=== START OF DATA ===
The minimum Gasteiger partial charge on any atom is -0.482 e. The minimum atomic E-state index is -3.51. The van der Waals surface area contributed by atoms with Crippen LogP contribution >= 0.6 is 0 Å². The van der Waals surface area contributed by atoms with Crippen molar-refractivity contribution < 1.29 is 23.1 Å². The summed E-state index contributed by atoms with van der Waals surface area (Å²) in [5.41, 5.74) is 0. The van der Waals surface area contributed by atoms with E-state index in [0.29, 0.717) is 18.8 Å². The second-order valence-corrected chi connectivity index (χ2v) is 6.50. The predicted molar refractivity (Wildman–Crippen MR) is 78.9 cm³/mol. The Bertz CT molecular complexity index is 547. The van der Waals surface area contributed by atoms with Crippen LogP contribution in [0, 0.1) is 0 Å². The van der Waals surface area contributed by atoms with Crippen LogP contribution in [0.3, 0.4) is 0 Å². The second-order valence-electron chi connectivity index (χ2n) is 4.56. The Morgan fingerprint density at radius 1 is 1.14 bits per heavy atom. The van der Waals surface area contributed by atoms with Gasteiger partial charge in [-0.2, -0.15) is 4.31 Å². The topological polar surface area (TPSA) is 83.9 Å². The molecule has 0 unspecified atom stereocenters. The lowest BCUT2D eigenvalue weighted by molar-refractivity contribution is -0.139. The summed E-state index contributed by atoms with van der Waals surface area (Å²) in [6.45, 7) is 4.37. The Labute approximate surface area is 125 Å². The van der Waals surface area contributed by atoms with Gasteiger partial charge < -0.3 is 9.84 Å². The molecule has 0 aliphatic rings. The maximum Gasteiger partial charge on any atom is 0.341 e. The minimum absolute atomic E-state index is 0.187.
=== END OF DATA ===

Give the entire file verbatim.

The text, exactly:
The minimum Gasteiger partial charge on any atom is -0.482 e. The minimum atomic E-state index is -3.51. The van der Waals surface area contributed by atoms with Crippen LogP contribution >= 0.6 is 0 Å². The van der Waals surface area contributed by atoms with Crippen molar-refractivity contribution < 1.29 is 23.1 Å². The summed E-state index contributed by atoms with van der Waals surface area (Å²) in [5.41, 5.74) is 0. The van der Waals surface area contributed by atoms with E-state index in [0.29, 0.717) is 18.8 Å². The second-order valence-corrected chi connectivity index (χ2v) is 6.50. The predicted molar refractivity (Wildman–Crippen MR) is 78.9 cm³/mol. The Bertz CT molecular complexity index is 547. The van der Waals surface area contributed by atoms with Crippen LogP contribution in [0, 0.1) is 0 Å². The van der Waals surface area contributed by atoms with Crippen LogP contribution in [0.3, 0.4) is 0 Å². The second-order valence-electron chi connectivity index (χ2n) is 4.56. The Morgan fingerprint density at radius 1 is 1.14 bits per heavy atom. The van der Waals surface area contributed by atoms with Gasteiger partial charge in [-0.2, -0.15) is 4.31 Å². The topological polar surface area (TPSA) is 83.9 Å². The molecule has 0 unspecified atom stereocenters. The lowest BCUT2D eigenvalue weighted by molar-refractivity contribution is -0.139. The summed E-state index contributed by atoms with van der Waals surface area (Å²) in [6.45, 7) is 4.37. The Labute approximate surface area is 125 Å². The van der Waals surface area contributed by atoms with Gasteiger partial charge < -0.3 is 9.84 Å². The molecule has 0 aliphatic rings. The maximum Gasteiger partial charge on any atom is 0.341 e. The minimum absolute atomic E-state index is 0.187.